Junior Golf: A Links Golf Tale

imageIn today’s Friday Flop Shot, I am telling a story about a recent links golf experience our family had. It will give you some insight into the intricacies involved in links golf. (photo offcoursegolf.com)

When your son heads out to play a links course, the 1st thing you both need to pay attention to is the weather. Dry means the course will play as designed and wet means lower scores because the only defense the course has is wind, terrain and hazards when it is wet. It does not play as designed, it plays much easier.

S3’s college team has played in a tournament this year and the previous 3 years at the excellent Tribute Golf Club in The Colony, north of Dallas on the shores of Lewisville Lake. When the course is dry and hard, it plays as designed with lightening fast fairways and greens. Your son would not dare put an approach shot above the pin as his downhill putt would likely roll off the green if he didn’t make it. The Tribute is a tribute to 18 of the most legendary links holes in Scotland and each hole has a plaque telling its history and it is most interesting. Folks, this is a great golf course, a wonderful golf course and if you are in the DFW area I heartily recommend your son and you too, play it.

In Texas, we don’t complain about rain because we never know the next time we’ll get some. As fate would have it, it has rained cats and dogs every year just a few days before this event. What does that mean? It means the course is pretty much defenseless and there will be some low scores. Players can shoot right at the pin because the greens are holding and are way slower than they are supposed to be. So links golf creativity is reduced and taking dead aim at the pin is in play. Really, the guys like to make birdies, but I know they were relishing the challenge of playing on a true links course with it’s fangs bared.

So let’s look at S3’s final round last Tuesday. It’s a beautiful day with temps in the 60’s at tee time and rising to the mid-70’s, mostly sunny with light winds. And the course is still wet. So this means the guys can treat this round as a regular US-type golf course rather than a links course and shoot at the pin. Now there are some intimidating holes on this course, 1 particular stretch on the front 9 comes to mind, so there aren’t just gimme pars because it’s wet.image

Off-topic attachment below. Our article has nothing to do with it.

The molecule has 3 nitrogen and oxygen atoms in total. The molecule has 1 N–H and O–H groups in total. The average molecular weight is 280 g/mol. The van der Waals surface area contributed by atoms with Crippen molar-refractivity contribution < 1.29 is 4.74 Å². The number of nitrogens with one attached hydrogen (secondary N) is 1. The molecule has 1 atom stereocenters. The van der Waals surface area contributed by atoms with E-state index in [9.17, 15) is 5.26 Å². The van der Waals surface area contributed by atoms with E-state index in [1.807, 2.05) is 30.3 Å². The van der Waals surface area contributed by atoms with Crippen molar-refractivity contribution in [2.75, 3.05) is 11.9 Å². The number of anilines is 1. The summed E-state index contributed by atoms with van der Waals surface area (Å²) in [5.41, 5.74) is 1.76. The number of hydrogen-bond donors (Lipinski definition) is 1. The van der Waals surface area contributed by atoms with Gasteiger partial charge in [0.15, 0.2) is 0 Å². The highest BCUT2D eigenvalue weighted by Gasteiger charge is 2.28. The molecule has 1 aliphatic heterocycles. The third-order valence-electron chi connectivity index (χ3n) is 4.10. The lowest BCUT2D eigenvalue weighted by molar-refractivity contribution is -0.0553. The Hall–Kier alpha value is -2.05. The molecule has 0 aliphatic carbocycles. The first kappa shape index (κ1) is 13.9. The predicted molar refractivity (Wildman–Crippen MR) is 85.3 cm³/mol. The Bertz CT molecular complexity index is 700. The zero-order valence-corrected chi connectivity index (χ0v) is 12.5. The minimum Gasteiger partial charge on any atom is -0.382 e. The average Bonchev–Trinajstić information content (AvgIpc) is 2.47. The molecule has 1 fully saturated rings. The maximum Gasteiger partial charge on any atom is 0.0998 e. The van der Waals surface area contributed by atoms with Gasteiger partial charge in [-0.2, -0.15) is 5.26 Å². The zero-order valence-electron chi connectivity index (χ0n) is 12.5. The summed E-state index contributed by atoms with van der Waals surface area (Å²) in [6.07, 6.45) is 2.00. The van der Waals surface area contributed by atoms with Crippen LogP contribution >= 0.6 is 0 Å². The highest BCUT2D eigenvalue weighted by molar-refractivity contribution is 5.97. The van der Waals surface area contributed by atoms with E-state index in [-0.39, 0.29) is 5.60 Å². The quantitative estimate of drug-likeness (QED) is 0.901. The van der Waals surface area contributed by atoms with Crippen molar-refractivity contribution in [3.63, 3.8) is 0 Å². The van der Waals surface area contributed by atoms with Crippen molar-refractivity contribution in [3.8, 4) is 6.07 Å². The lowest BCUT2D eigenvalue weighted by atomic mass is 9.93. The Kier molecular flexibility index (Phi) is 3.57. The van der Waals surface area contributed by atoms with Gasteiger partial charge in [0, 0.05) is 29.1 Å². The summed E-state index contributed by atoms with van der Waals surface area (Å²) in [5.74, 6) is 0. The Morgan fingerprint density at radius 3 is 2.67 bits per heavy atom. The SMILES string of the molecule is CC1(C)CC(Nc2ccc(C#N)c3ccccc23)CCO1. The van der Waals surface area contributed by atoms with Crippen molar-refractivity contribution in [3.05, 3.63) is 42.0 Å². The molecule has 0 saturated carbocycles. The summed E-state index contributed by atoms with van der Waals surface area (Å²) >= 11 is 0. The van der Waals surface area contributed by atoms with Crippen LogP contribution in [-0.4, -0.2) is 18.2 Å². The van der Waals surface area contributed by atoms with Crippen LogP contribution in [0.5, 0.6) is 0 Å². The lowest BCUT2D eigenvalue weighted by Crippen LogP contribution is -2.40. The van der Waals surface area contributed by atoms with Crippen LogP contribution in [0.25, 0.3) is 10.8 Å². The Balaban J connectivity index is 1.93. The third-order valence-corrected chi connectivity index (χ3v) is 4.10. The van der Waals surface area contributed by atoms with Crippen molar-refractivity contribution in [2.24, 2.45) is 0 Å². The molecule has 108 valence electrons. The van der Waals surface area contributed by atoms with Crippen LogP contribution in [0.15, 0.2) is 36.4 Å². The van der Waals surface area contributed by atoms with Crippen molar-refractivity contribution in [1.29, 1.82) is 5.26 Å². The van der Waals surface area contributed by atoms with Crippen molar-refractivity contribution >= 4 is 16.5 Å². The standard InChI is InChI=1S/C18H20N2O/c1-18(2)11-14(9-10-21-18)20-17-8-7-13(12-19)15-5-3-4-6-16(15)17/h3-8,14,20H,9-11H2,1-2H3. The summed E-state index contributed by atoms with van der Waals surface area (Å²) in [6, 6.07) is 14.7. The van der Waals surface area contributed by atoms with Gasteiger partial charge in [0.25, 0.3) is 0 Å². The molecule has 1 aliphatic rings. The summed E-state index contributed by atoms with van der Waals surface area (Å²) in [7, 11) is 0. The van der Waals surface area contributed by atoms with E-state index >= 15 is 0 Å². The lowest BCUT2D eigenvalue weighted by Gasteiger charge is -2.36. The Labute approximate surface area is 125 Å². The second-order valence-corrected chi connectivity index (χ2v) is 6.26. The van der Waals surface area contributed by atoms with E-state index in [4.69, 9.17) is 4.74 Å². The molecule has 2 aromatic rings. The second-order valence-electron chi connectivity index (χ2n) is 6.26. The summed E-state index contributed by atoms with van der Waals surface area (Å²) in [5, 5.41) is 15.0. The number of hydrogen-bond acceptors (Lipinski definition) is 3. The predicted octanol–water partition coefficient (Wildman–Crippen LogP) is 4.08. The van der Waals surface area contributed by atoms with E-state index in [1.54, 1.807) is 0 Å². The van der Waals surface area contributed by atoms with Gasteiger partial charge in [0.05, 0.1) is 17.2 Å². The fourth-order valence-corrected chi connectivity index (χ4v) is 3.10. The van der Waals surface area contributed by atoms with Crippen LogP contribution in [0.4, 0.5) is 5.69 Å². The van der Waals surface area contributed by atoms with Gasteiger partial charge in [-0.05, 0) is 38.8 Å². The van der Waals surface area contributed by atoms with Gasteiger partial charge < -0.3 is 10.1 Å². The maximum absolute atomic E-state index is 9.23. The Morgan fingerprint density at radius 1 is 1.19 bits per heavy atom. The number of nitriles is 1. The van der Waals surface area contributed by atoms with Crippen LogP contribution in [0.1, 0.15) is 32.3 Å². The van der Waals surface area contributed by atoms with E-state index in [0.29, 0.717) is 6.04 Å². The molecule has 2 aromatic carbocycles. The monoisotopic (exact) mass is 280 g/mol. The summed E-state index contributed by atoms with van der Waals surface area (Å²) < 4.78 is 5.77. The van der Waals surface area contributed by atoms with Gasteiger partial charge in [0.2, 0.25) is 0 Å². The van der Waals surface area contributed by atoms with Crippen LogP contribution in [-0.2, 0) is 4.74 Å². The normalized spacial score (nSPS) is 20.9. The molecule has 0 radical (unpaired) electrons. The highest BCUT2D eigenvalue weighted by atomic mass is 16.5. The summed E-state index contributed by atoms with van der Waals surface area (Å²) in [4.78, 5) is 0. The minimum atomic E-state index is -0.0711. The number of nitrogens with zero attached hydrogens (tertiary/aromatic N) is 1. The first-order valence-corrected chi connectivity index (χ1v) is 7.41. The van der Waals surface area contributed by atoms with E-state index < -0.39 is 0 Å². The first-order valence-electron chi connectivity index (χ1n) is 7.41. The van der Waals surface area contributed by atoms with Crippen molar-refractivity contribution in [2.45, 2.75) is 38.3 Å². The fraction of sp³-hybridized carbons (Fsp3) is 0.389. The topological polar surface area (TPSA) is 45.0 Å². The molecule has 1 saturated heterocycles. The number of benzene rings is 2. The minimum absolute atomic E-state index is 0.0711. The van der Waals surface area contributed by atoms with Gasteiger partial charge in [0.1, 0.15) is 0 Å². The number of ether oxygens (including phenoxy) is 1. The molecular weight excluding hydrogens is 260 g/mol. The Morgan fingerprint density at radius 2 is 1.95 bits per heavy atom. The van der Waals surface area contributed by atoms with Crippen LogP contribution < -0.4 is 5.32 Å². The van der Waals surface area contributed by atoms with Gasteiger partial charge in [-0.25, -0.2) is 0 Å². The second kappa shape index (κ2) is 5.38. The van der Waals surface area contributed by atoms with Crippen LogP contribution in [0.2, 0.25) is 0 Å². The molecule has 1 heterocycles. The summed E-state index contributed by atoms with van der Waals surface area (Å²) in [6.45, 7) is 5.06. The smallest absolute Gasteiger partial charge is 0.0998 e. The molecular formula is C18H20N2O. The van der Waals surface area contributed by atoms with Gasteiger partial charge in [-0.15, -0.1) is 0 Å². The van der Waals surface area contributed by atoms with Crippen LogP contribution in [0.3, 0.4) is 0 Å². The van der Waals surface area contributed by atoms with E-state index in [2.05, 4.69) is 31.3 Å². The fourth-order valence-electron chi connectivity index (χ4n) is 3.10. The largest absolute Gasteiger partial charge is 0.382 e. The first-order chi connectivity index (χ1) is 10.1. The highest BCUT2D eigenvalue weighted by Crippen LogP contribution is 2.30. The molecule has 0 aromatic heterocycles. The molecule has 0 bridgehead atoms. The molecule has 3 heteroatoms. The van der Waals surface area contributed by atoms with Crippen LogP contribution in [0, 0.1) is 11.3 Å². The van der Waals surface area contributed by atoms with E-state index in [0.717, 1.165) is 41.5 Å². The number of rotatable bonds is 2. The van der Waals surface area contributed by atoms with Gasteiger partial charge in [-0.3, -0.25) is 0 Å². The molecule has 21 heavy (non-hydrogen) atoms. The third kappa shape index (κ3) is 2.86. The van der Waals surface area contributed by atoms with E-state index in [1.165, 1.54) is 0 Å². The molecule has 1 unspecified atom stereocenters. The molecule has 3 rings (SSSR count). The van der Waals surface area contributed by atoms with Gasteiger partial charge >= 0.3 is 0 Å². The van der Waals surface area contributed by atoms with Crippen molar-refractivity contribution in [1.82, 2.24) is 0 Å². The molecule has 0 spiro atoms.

S3 starts on #10 and blocks his drive into a native area. Well, he did this yesterday and made a good bogey so I expect he’s not thrilled, but thinking bogey and move on. Well, he ends up with a 3-putt triple and is not happy because his team was in 5th place not that many strokes out of the top 3. But everybody needed to play at or under par. Moving ahead in his round he hit so many great shots and after missing a bunch of short putts in his 1st 9-holes, he adjusted for less break and started making putts. Now in his 1st round he had no 3-putts and was 100% on putts 7-feet and less. So in what was 1 of his wildest rounds in a long time, S3 had a 3-over par 75 with a triple on his 1st hole. So a triple, a double and 4 3-putts and 4-birdies. 4 of the putts he missed were less than 5 feet and remember, he made all of those the day before. (photo thecolonyedc.org)

Welcome to links golf, sort of. S3 had his chances to be under par. If he had putted as he did the day before he would have been at least 1-under. Dad and Mom this is golf. This is for college golfers, junior golfers and us adults too. What worked yesterday may not work today. And some of what worked yesterday may be even better today. I mean, S3 in his round of 75 hit 11 of 14 fairways (78%) and 15 of 18 greens (83%). These are great numbers! Really the difference between this 75 and being under par is 1 poor drive, 1 poor chip, 4 3-putts and 2 additional missed short putts. Ya gotta love this sport!

See you on the links, looking Scottish…kilts anyone… Sam

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